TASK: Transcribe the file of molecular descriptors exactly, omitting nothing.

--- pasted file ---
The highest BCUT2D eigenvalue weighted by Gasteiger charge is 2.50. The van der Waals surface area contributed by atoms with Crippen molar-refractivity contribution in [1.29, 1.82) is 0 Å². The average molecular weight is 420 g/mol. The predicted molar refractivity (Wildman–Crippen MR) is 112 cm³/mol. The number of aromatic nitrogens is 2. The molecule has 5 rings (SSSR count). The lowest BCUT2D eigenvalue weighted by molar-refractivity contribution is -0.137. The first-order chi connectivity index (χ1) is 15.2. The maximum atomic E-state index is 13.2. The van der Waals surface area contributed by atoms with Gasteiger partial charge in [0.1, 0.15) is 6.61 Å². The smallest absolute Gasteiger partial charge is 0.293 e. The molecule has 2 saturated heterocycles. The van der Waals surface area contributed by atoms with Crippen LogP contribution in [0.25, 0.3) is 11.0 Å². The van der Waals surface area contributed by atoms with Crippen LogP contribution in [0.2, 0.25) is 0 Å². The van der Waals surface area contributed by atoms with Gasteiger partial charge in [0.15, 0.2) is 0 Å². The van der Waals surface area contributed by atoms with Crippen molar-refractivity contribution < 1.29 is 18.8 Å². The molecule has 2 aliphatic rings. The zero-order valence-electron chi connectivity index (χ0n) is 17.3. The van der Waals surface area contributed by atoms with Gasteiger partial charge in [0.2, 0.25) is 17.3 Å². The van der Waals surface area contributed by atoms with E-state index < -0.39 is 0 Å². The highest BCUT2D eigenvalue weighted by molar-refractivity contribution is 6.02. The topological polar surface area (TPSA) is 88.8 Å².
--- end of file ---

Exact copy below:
The highest BCUT2D eigenvalue weighted by Gasteiger charge is 2.50. The van der Waals surface area contributed by atoms with Crippen molar-refractivity contribution in [1.29, 1.82) is 0 Å². The average molecular weight is 420 g/mol. The predicted molar refractivity (Wildman–Crippen MR) is 112 cm³/mol. The number of aromatic nitrogens is 2. The molecule has 5 rings (SSSR count). The lowest BCUT2D eigenvalue weighted by molar-refractivity contribution is -0.137. The first-order chi connectivity index (χ1) is 15.2. The maximum atomic E-state index is 13.2. The van der Waals surface area contributed by atoms with Gasteiger partial charge in [0.1, 0.15) is 6.61 Å². The smallest absolute Gasteiger partial charge is 0.293 e. The molecule has 2 saturated heterocycles. The van der Waals surface area contributed by atoms with Crippen LogP contribution in [0.25, 0.3) is 11.0 Å². The van der Waals surface area contributed by atoms with Crippen LogP contribution in [0.2, 0.25) is 0 Å². The van der Waals surface area contributed by atoms with Gasteiger partial charge in [0.15, 0.2) is 0 Å². The van der Waals surface area contributed by atoms with Crippen molar-refractivity contribution < 1.29 is 18.8 Å². The molecule has 2 aliphatic rings. The zero-order valence-electron chi connectivity index (χ0n) is 17.3. The van der Waals surface area contributed by atoms with Gasteiger partial charge in [0.2, 0.25) is 17.3 Å². The van der Waals surface area contributed by atoms with E-state index < -0.39 is 0 Å². The highest BCUT2D eigenvalue weighted by molar-refractivity contribution is 6.02. The topological polar surface area (TPSA) is 88.8 Å².